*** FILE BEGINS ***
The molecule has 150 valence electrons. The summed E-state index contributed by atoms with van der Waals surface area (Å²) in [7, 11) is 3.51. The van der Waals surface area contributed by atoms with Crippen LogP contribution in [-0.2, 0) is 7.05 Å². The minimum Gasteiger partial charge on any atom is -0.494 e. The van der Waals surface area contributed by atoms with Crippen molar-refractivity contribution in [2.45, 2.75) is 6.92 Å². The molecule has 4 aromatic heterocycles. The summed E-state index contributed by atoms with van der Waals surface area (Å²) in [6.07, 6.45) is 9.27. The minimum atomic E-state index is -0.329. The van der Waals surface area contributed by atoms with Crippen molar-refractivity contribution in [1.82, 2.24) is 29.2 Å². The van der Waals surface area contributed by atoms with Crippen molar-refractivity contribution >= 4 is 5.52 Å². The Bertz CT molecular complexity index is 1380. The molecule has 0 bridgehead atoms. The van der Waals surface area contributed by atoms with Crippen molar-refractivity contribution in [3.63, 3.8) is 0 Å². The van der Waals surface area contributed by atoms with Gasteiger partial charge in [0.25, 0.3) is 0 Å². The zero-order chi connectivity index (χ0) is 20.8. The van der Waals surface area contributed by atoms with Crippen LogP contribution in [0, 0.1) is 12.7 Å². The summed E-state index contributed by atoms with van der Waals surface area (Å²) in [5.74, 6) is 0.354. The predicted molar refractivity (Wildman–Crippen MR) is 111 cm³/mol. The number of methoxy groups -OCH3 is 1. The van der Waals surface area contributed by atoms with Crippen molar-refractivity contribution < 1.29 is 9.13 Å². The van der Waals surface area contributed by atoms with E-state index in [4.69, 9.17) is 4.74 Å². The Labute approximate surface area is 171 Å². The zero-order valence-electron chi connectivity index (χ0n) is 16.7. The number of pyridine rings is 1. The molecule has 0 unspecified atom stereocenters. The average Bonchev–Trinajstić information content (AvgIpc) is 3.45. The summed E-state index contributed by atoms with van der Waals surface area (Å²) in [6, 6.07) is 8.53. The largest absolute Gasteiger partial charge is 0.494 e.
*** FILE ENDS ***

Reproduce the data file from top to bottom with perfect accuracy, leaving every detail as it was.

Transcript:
The molecule has 150 valence electrons. The summed E-state index contributed by atoms with van der Waals surface area (Å²) in [7, 11) is 3.51. The van der Waals surface area contributed by atoms with Crippen LogP contribution in [-0.2, 0) is 7.05 Å². The minimum Gasteiger partial charge on any atom is -0.494 e. The van der Waals surface area contributed by atoms with Crippen molar-refractivity contribution in [2.45, 2.75) is 6.92 Å². The molecule has 4 aromatic heterocycles. The summed E-state index contributed by atoms with van der Waals surface area (Å²) in [6.07, 6.45) is 9.27. The minimum atomic E-state index is -0.329. The van der Waals surface area contributed by atoms with Crippen molar-refractivity contribution in [1.82, 2.24) is 29.2 Å². The van der Waals surface area contributed by atoms with Crippen molar-refractivity contribution >= 4 is 5.52 Å². The Bertz CT molecular complexity index is 1380. The molecule has 0 bridgehead atoms. The van der Waals surface area contributed by atoms with Crippen molar-refractivity contribution in [3.63, 3.8) is 0 Å². The van der Waals surface area contributed by atoms with Gasteiger partial charge in [0.25, 0.3) is 0 Å². The zero-order chi connectivity index (χ0) is 20.8. The van der Waals surface area contributed by atoms with Crippen LogP contribution in [0, 0.1) is 12.7 Å². The summed E-state index contributed by atoms with van der Waals surface area (Å²) in [5.74, 6) is 0.354. The predicted molar refractivity (Wildman–Crippen MR) is 111 cm³/mol. The number of methoxy groups -OCH3 is 1. The van der Waals surface area contributed by atoms with Crippen molar-refractivity contribution < 1.29 is 9.13 Å². The van der Waals surface area contributed by atoms with E-state index in [4.69, 9.17) is 4.74 Å². The Labute approximate surface area is 171 Å². The zero-order valence-electron chi connectivity index (χ0n) is 16.7. The number of pyridine rings is 1. The molecule has 0 unspecified atom stereocenters. The average Bonchev–Trinajstić information content (AvgIpc) is 3.45. The summed E-state index contributed by atoms with van der Waals surface area (Å²) in [6, 6.07) is 8.53. The largest absolute Gasteiger partial charge is 0.494 e.